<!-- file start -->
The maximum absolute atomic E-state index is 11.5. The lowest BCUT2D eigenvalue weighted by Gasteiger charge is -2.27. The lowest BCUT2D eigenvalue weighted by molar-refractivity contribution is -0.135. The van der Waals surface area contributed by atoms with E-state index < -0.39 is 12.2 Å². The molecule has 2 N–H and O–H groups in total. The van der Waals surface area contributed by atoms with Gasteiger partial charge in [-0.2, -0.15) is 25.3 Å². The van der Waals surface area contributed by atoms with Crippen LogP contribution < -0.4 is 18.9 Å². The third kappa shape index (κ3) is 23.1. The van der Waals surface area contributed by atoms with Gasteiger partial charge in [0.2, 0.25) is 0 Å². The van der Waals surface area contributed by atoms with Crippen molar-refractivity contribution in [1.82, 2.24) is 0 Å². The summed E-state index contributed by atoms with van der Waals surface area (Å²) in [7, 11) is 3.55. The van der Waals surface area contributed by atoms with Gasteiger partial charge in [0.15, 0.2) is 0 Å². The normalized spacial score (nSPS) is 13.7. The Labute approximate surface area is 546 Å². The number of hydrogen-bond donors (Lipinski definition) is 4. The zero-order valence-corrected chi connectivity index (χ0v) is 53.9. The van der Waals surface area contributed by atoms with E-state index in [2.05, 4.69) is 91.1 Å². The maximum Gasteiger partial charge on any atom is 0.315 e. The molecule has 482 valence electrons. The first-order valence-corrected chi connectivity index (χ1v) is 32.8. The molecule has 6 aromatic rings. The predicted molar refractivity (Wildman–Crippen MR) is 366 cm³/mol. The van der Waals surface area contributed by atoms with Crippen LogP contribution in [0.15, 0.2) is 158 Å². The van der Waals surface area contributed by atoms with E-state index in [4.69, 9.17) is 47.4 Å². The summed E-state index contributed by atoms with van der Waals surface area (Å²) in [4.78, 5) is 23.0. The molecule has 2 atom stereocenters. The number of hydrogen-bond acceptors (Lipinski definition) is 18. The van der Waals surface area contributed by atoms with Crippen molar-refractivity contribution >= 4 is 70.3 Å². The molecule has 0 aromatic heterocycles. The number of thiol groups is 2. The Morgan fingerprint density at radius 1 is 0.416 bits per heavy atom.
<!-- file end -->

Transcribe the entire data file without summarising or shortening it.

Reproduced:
The maximum absolute atomic E-state index is 11.5. The lowest BCUT2D eigenvalue weighted by Gasteiger charge is -2.27. The lowest BCUT2D eigenvalue weighted by molar-refractivity contribution is -0.135. The van der Waals surface area contributed by atoms with E-state index < -0.39 is 12.2 Å². The molecule has 2 N–H and O–H groups in total. The van der Waals surface area contributed by atoms with Gasteiger partial charge in [-0.2, -0.15) is 25.3 Å². The van der Waals surface area contributed by atoms with Crippen LogP contribution < -0.4 is 18.9 Å². The third kappa shape index (κ3) is 23.1. The van der Waals surface area contributed by atoms with Gasteiger partial charge in [0.2, 0.25) is 0 Å². The van der Waals surface area contributed by atoms with Crippen molar-refractivity contribution in [1.82, 2.24) is 0 Å². The summed E-state index contributed by atoms with van der Waals surface area (Å²) in [7, 11) is 3.55. The van der Waals surface area contributed by atoms with Gasteiger partial charge in [0.15, 0.2) is 0 Å². The normalized spacial score (nSPS) is 13.7. The Labute approximate surface area is 546 Å². The number of hydrogen-bond donors (Lipinski definition) is 4. The zero-order valence-corrected chi connectivity index (χ0v) is 53.9. The van der Waals surface area contributed by atoms with E-state index in [2.05, 4.69) is 91.1 Å². The maximum Gasteiger partial charge on any atom is 0.315 e. The molecule has 482 valence electrons. The first-order valence-corrected chi connectivity index (χ1v) is 32.8. The molecule has 6 aromatic rings. The predicted molar refractivity (Wildman–Crippen MR) is 366 cm³/mol. The van der Waals surface area contributed by atoms with Crippen LogP contribution in [0.15, 0.2) is 158 Å². The van der Waals surface area contributed by atoms with E-state index in [4.69, 9.17) is 47.4 Å². The summed E-state index contributed by atoms with van der Waals surface area (Å²) in [4.78, 5) is 23.0. The molecule has 2 atom stereocenters. The number of hydrogen-bond acceptors (Lipinski definition) is 18. The van der Waals surface area contributed by atoms with Crippen molar-refractivity contribution >= 4 is 70.3 Å². The molecule has 0 aromatic heterocycles. The number of thiol groups is 2. The Morgan fingerprint density at radius 1 is 0.416 bits per heavy atom.